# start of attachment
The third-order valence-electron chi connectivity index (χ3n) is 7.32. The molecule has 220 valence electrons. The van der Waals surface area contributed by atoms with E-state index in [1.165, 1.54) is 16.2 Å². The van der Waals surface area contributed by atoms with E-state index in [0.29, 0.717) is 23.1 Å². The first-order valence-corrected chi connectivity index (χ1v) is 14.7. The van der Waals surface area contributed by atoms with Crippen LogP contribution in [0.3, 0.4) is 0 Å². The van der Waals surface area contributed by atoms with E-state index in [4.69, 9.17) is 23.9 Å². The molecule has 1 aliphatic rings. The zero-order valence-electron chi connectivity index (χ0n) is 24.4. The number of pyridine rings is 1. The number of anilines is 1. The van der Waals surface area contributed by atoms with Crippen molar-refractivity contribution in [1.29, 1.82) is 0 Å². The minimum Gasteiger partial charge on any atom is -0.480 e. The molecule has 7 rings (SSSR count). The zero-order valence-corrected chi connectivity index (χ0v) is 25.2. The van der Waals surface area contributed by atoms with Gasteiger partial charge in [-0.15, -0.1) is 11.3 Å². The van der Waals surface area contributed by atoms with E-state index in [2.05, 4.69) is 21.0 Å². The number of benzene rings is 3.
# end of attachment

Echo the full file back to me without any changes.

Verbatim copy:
The third-order valence-electron chi connectivity index (χ3n) is 7.32. The molecule has 220 valence electrons. The van der Waals surface area contributed by atoms with E-state index in [1.165, 1.54) is 16.2 Å². The van der Waals surface area contributed by atoms with E-state index in [0.29, 0.717) is 23.1 Å². The first-order valence-corrected chi connectivity index (χ1v) is 14.7. The van der Waals surface area contributed by atoms with Crippen LogP contribution in [0.3, 0.4) is 0 Å². The van der Waals surface area contributed by atoms with E-state index in [4.69, 9.17) is 23.9 Å². The molecule has 1 aliphatic rings. The zero-order valence-electron chi connectivity index (χ0n) is 24.4. The number of pyridine rings is 1. The number of anilines is 1. The van der Waals surface area contributed by atoms with Crippen molar-refractivity contribution in [1.29, 1.82) is 0 Å². The minimum Gasteiger partial charge on any atom is -0.480 e. The molecule has 7 rings (SSSR count). The zero-order valence-corrected chi connectivity index (χ0v) is 25.2. The van der Waals surface area contributed by atoms with Gasteiger partial charge in [-0.15, -0.1) is 11.3 Å². The van der Waals surface area contributed by atoms with E-state index in [2.05, 4.69) is 21.0 Å². The number of benzene rings is 3.